I been in one ‘perfect’ guild which was destroyed by it’s GM. He made a choice that was in his selfish interest and totally out of step with the majority of the membership. He merged our lovely little guild into another guild. Sadly no one who still plays Warcraft at this time is still in the guild be were subsumed into. Everyone who still plays is in other guilds and mostly scattered across the realm.

My last guild had some very nice people in it. I left it because although I made some good friends we couldn’t do the fun stuff we wanted to. Bad leadership and the lull before the new expansion caused a breakdown in raiding and the fun I and several others had enjoyed. I think this is another object lesson in god awful leadership and everything that is wrong with guilds in World of Warcraft.

I’ll say it again: at the end of the day a Guild Leader owns a guild name. A guild name, a website and a voice server, in a well set up raiding guild. If you’ve ever had to struggle to deliver raiding for yourself and nine other people week in week out, and retain an active raiding membership to make that possible, you’ll know that what you won and control is a very slim and ethereal idea. Ultimately, a raiding guild is it’s raiders. There is always the leadership, a core of reliables who always turn up and make it possible to raid and everyone else. Everyone else may or may not be: in the guild next week; signing up for raids; turning up when signed up; playing the same character.

I’ve always been the reliable core. I do what I say I will, I turned up when I say I will, if I have a raid night off I’ll probably turn up to see if everyone else did, just in case the guild is one short and I am the difference between raiding and not raiding. I’m a very useful member of guild simply because I am not an officer. It’s great having people outside the officers in the membership who are reliable, like the officers, and provide a good example of raider conduct in guild. So being treated disrespectfully in a guild is something I can’t be arsed to take. Really.

I don’t have an issue with my guild’s leadership taking a well earned break before Mists of Pandaria is launched. I don’t mind half of their raid team taking a break or quitting WoW at the same time. I am not expecting these people to do anything, least of all keep playing, for my benefit. However, if they are going to do that I rather hoped they would not allow my guild to wither around me and raiding to simply collapse for the other team who had opted not to take a break.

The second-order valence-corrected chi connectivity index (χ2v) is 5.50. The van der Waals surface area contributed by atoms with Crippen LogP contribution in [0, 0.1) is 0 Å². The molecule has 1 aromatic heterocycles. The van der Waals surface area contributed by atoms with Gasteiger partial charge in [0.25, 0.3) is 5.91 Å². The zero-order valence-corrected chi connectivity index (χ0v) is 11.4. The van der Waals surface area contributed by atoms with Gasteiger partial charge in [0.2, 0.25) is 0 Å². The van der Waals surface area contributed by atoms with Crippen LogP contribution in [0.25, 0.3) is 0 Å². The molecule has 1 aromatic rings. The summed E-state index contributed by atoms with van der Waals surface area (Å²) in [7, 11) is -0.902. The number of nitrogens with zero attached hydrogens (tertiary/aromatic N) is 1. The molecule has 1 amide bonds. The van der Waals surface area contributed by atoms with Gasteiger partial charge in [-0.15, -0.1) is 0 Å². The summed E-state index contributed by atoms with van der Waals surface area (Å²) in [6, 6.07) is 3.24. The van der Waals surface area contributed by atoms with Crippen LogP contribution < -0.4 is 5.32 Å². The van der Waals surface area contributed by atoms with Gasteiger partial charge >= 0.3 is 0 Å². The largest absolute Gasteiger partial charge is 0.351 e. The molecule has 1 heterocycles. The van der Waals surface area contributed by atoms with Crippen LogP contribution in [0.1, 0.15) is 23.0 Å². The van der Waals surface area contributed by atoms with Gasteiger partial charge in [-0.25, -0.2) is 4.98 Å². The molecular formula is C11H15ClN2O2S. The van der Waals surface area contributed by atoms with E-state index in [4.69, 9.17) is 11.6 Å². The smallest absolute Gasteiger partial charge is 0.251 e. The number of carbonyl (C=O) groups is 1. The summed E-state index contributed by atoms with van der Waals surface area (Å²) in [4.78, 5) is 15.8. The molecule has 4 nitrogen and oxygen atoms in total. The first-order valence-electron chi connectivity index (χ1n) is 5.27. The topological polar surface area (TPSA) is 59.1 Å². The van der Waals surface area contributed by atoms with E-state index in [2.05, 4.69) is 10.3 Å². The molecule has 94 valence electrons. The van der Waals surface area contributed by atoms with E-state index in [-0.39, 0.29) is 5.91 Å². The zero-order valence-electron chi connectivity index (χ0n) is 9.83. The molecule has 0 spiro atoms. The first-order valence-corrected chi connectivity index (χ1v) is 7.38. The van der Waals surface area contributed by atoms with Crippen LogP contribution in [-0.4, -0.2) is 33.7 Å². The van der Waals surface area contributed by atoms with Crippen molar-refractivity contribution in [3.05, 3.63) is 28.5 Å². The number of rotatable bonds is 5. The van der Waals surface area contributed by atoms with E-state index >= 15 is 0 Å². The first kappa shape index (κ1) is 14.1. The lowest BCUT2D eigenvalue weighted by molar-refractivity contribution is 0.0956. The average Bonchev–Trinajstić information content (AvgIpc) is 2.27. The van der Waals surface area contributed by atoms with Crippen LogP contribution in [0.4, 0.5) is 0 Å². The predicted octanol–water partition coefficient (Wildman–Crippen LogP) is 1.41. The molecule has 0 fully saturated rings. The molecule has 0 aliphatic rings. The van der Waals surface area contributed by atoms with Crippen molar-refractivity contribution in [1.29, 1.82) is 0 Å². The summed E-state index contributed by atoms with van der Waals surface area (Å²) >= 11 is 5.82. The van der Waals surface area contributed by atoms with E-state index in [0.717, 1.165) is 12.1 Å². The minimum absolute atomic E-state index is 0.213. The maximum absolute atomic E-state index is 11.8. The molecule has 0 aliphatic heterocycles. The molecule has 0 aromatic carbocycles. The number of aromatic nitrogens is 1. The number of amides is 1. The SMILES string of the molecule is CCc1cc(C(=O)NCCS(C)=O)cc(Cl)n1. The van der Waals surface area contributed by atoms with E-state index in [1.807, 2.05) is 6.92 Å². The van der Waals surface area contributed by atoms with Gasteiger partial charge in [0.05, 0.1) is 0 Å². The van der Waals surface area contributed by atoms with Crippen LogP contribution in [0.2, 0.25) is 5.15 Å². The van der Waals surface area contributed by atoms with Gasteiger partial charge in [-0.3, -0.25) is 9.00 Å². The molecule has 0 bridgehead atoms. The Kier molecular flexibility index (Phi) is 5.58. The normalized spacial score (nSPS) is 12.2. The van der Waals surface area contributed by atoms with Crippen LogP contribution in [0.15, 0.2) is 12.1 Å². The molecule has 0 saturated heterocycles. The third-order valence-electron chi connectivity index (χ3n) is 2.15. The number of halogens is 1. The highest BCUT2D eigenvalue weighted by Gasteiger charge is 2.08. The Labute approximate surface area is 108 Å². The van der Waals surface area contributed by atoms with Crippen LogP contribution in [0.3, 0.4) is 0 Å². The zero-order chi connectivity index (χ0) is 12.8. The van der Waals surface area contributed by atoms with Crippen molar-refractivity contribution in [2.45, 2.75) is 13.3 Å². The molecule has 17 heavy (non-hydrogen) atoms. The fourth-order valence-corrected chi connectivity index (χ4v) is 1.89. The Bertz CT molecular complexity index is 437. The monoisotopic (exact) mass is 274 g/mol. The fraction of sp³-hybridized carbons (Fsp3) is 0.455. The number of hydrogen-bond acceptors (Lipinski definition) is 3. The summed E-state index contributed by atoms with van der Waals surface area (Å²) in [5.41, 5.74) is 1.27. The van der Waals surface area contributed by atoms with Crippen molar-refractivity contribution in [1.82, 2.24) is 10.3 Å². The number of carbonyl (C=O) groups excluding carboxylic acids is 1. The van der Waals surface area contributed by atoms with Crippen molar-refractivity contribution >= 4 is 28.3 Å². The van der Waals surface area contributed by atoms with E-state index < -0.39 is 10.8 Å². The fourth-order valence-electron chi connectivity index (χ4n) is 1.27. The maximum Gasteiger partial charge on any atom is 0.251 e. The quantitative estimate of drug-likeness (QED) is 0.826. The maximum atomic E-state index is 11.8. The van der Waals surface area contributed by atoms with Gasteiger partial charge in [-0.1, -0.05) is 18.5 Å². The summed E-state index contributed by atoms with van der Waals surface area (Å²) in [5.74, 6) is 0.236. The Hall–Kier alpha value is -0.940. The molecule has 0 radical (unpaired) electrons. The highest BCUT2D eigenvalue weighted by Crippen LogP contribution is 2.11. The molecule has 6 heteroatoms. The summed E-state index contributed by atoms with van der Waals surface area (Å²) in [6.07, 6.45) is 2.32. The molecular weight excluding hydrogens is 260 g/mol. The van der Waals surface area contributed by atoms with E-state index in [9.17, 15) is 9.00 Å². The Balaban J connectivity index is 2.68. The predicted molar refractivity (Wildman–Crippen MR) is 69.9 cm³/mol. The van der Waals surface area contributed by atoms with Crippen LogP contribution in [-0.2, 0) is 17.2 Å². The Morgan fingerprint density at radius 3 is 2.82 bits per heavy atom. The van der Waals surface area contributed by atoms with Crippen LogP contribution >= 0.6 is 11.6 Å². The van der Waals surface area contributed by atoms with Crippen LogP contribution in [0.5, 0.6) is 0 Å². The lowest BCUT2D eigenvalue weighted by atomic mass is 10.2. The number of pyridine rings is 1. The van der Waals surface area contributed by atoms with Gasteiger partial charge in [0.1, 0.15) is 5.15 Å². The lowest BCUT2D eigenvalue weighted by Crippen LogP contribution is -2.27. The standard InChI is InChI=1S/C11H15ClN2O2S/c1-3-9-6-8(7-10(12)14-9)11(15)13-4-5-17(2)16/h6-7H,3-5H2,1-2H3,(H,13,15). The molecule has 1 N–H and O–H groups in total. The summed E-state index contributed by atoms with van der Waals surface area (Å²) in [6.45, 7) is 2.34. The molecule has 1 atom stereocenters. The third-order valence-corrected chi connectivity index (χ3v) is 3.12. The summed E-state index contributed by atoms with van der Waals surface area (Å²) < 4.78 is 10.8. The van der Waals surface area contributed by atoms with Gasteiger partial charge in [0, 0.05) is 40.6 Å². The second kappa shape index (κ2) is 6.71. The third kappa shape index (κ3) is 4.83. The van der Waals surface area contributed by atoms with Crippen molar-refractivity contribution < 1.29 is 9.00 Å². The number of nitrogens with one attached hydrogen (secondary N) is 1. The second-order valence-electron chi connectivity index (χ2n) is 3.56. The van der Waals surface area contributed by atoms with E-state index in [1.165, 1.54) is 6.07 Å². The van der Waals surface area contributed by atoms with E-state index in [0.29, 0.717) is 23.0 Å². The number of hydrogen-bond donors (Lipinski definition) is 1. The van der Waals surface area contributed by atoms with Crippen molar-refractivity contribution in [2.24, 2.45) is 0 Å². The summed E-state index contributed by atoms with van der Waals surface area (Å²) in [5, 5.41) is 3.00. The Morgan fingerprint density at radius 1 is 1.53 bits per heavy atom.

It’s shows a lack of respect to simply take a break and turn the lights off in your guild three months (or more) before a new expansion! The Guild Master, all the officers and most of the core around the officers cannot simply quit the game and expect that the guild won’t stall and then begin to wither in their absence. Here’s the rub: there are enough people around the officers to make a viable ten man raiding guild after levelling to 90, seeing what classes people have levelled up and then recruiting a couple of new members once MoP is live. So all of the people in my raid team are expendable. If they are still around in the guild come MoP, find they can support the officers and their clique when raiding gets going again. If some of us choose to leave it’s no loss.

That is an act of bad faith. Allowing a second raid team to be assembled and flourish, when you didn’t really want that in your guild. Then dropping Warcraft and all guild activity and leaving these people to fend for themselves or quit the guild. Then telling them you never wanted them in the first place or really saw their raiding as anything other than a distraction.  It’s disrespectful to tell them that you would not promote any one of them to officer status because you don’t trust them. Don’t trust them to do what? Ransack the guild bank they built it up with their raiding: filling it with gold, BoE gear and high level crafting mats? Enjoy what we helped to build when MoP hits. Gold and gear. /yawn

Guilds are most often built by people who want to be in charge for the sake of being in charge. It’s built by people who want respect and kudos for the position they hold rather than the person they are and the way they conduct themselves. Guilds are built by people who see concrete benefits for themselves. “Man, proud man, dressed in a little brief authority, like and angry ape plays such fantastic tricks…as would make angels weep; who, with our spleens, would all laugh themselves mortal.”